Skip to Content

I’m just back from a trip up to see my friends in Halifax Nova Scotia where I’ve been conducting an ABYC Marine Systems Certification course all week. One of the folks in the class turned me on to a video that is a must see for anyone doing their own repairs on their boat and thinking that the “ignition protected” rating you see on marine electrical equipment is some sort of gimic that enables the vendors to charge more money for their products over the automotive counter-parts.

I’ve probably discussed this before here, but just in case I haven’t and especially as we get ready to seal up our boats for the winter and start putting our checklists together for the work that needs doing next spring here’s another not too subtle reminder about why this is all not stuff you want to cut corners on.

Basically any electrical device being installed in an area of the boat where gasoline is stored or there is a gasoline fueled engine or a place where LP gas bottles are stored must be rated for ignition protection.

There are a few global standards that may get referenced as a part of the ID process. ABYC references UL 1500, SAE J-1171 and simply the USCG Designation “Ignition Protected”. Europeans reference ISO 8846 Standard. Any of these designators is OK.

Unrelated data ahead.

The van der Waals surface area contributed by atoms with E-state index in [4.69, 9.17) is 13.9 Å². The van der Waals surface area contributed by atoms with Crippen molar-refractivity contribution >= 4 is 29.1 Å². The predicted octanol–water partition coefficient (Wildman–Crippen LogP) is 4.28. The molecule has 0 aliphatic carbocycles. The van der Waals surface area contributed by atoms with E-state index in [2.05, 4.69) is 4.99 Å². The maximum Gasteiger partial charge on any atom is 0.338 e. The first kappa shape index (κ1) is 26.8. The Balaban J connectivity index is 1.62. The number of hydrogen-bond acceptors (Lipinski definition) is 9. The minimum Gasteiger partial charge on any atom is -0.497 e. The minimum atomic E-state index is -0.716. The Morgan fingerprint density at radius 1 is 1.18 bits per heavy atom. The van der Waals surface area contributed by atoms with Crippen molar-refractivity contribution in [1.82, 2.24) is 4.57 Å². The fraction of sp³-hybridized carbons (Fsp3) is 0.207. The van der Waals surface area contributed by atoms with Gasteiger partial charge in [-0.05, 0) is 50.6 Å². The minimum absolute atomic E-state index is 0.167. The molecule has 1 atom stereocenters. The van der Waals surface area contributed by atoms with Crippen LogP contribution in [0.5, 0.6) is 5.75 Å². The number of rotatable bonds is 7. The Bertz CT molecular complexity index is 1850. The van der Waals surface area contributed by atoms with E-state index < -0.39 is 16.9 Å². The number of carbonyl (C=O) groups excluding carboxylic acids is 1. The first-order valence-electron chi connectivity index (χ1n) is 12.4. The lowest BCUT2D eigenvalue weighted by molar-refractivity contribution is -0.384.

So, the film in question was produced by our friends at Transport Canada, the government group in the Canadian Provinces that overseas all things related to transportation, equivalent to our US DOT. The film is intended to educate people on the importance of using ignition protected components and I think once you view the short video, you’ll make the right choice no to try and cut corners here. Check it out here:

So, as you select those new electrical accessories over the winter to install on the boat. If ignition protection is indicated, don’t mess around and try to save a few dollars. I think you’ll agree after seeing the video link, its just not worth it!

Comments are closed.